After being gone on a seventeen-day adventure abroad, it feels good to be back. There’s nothing quite like a vacation to calm the mind and the body. There’s also nothing like taking off in a plane. Upon departure, I love to look at the world below getting smaller and smaller. It reminds me just how big the rest of the world is, and how small my world is by comparison. It puts everything into perspective. The stresses of Christmas just days before suddenly seemed so distant and silly when looking down on the enormous, beautiful ocean below. When I am in the day-to-day of my life, it is so easy to become fully engrossed in the stresses, to-dos and everyday drama that comes with being a woman in today’s world; worrying about my job, my health, my husband, family, and friends and of course, my body.

As you know from previous posts, taking care of my body is of utmost importance to me, but I would be lying if I said it was only for health reasons. I want to look my best because it makes me feel my best but growing up and living in la-la land, you’re constantly reminded of how important it is to look a certain way – a way that is not healthy for most. Living in Santa Monica, the “Fitness Mecca of the Universe” (or so I have been told) you can’t not feel pressure to look a certain way – people are as “fit” (I say with quotes because while they may appear to be fit, it’s not always the case that ‘fit’ is the appropriate word to describe them) as I have ever seen anywhere.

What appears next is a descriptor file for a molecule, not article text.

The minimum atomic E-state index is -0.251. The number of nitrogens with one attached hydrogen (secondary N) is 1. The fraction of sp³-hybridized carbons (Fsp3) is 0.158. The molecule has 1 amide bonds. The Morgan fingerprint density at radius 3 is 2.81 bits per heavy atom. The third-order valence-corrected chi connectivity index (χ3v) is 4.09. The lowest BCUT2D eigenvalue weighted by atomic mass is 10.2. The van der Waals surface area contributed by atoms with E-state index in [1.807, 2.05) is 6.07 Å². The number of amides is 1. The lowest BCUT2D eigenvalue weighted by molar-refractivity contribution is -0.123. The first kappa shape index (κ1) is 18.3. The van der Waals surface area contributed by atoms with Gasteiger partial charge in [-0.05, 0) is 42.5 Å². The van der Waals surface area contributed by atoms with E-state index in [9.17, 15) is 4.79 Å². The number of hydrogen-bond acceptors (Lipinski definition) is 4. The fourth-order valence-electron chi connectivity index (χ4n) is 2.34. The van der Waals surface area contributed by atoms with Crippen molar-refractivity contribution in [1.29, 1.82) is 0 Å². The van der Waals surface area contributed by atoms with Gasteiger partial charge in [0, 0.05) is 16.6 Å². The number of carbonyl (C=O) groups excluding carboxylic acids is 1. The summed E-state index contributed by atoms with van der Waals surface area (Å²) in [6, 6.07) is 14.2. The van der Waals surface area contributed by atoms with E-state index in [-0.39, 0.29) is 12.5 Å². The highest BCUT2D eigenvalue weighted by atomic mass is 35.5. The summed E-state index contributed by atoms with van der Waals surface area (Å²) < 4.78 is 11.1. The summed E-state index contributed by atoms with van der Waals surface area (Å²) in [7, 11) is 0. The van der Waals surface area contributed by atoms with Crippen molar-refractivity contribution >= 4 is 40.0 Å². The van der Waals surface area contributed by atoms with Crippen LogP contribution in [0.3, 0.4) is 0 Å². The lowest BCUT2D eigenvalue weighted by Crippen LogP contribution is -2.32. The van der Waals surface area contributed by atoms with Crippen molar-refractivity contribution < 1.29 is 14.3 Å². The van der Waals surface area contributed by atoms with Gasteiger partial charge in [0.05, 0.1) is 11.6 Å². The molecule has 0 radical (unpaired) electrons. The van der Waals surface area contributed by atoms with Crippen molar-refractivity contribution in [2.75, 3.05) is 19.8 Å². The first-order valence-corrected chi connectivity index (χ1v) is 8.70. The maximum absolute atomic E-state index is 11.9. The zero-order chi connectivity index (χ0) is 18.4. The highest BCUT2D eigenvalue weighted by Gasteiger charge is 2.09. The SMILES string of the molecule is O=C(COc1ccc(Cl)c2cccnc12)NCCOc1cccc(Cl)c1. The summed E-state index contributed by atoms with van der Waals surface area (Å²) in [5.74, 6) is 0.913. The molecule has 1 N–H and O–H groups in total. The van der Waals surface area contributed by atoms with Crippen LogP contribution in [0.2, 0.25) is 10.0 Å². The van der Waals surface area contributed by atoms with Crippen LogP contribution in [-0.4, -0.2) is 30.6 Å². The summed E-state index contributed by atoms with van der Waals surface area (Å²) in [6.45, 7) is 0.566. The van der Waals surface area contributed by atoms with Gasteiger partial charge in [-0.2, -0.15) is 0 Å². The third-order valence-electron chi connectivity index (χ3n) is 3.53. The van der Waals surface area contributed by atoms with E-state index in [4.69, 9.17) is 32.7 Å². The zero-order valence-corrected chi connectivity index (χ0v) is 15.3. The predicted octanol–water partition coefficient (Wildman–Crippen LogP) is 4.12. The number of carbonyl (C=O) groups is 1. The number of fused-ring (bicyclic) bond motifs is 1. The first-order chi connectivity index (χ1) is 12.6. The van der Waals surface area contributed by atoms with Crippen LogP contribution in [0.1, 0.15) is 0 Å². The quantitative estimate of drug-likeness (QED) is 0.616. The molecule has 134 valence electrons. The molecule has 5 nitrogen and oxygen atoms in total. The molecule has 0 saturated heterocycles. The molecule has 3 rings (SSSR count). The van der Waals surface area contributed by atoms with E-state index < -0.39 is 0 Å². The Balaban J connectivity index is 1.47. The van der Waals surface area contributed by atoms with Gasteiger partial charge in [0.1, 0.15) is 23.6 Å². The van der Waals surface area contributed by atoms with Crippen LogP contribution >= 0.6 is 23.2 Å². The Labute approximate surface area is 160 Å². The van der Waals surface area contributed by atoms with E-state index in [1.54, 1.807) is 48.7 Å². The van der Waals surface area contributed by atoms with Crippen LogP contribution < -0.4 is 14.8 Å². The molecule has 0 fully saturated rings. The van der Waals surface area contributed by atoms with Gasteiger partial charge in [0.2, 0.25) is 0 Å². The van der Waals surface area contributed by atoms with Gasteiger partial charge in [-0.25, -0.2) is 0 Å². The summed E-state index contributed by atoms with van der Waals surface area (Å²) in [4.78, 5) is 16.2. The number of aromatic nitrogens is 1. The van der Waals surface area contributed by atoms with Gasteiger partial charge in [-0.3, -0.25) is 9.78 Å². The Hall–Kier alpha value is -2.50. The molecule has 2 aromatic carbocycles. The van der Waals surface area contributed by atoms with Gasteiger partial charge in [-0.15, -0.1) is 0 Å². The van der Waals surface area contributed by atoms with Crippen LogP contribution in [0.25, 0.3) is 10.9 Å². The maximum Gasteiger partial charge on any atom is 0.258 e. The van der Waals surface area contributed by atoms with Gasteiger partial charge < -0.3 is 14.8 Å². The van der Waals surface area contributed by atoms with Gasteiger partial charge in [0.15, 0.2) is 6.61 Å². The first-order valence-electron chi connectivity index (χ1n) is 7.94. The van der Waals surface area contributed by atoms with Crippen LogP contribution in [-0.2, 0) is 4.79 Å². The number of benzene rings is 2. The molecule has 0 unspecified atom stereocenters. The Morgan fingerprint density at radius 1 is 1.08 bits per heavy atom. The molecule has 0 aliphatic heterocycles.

This same idea of “fit” for a woman is shared with the rest of America through images of Hollywood starlets in magazines, movies, and everywhere.  It’s nothing we haven’t heard before: for most, Hollywood has an impractical idea of what a healthy body looks like. But what was so wonderfully surprising to see in Australia was that Australian women seemed very comfortable in their bodies; bodies of all different shapes and sizes. We traveled all over the country and everywhere women were confidently sunbathing and showing off their curvy, voluptuous bodies, without an ounce of shame.  Women didn’t seem self-conscious or really even aware of what other women around them looked like. They seemed happy with what they had. I’m not sure whether it is because Australia is a smaller, isolated country or because women are raised to love the way they look, but the thing that resonated with me most was the Aussie women’s attitude they had toward their bodies.

This year, give yourself a break – try to remember that Hollywood’s picture of the perfect body is not only NOT perfect, but also not necessarily even healthy (more about the truth about Hollywood “health” in a future post).  Please, please, please find ways to love the body you have and to let go of impractical ideas of what it should look like and this year I promise to do the same.

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